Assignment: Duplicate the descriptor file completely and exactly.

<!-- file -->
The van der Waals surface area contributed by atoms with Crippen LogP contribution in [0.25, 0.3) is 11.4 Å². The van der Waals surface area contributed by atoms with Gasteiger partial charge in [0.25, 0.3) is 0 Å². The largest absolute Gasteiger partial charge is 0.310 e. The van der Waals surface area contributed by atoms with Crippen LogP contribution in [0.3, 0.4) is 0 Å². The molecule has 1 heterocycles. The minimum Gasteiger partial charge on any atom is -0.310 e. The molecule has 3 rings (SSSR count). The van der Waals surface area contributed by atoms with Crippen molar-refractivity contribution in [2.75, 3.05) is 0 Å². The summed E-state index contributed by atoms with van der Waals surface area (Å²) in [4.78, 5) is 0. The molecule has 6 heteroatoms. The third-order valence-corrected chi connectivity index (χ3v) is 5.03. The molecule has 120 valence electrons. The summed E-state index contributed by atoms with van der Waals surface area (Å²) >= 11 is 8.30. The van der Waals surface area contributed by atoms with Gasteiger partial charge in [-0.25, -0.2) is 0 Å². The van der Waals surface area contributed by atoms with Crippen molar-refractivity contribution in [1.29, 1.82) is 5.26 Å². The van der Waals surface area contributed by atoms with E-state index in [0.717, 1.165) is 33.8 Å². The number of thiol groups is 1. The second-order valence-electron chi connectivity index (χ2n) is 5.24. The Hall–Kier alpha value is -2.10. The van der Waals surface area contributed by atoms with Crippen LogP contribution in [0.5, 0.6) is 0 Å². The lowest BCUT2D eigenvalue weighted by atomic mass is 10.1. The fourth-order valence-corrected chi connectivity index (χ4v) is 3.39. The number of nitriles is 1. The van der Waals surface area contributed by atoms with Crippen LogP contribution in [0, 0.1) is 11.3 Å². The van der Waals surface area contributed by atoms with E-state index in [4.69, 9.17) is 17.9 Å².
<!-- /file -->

The van der Waals surface area contributed by atoms with Crippen LogP contribution in [0.25, 0.3) is 11.4 Å². The van der Waals surface area contributed by atoms with Gasteiger partial charge in [0.25, 0.3) is 0 Å². The largest absolute Gasteiger partial charge is 0.310 e. The van der Waals surface area contributed by atoms with Crippen LogP contribution in [0.3, 0.4) is 0 Å². The molecule has 1 heterocycles. The minimum Gasteiger partial charge on any atom is -0.310 e. The molecule has 3 rings (SSSR count). The van der Waals surface area contributed by atoms with Crippen molar-refractivity contribution in [2.75, 3.05) is 0 Å². The summed E-state index contributed by atoms with van der Waals surface area (Å²) in [4.78, 5) is 0. The molecule has 6 heteroatoms. The third-order valence-corrected chi connectivity index (χ3v) is 5.03. The molecule has 120 valence electrons. The summed E-state index contributed by atoms with van der Waals surface area (Å²) >= 11 is 8.30. The van der Waals surface area contributed by atoms with Gasteiger partial charge in [-0.25, -0.2) is 0 Å². The van der Waals surface area contributed by atoms with Crippen molar-refractivity contribution in [1.29, 1.82) is 5.26 Å². The van der Waals surface area contributed by atoms with E-state index in [0.717, 1.165) is 33.8 Å². The number of thiol groups is 1. The second-order valence-electron chi connectivity index (χ2n) is 5.24. The Hall–Kier alpha value is -2.10. The van der Waals surface area contributed by atoms with Crippen LogP contribution in [0.5, 0.6) is 0 Å². The lowest BCUT2D eigenvalue weighted by atomic mass is 10.1. The fourth-order valence-corrected chi connectivity index (χ4v) is 3.39. The number of nitriles is 1. The van der Waals surface area contributed by atoms with Crippen LogP contribution in [0, 0.1) is 11.3 Å². The van der Waals surface area contributed by atoms with E-state index in [4.69, 9.17) is 17.9 Å².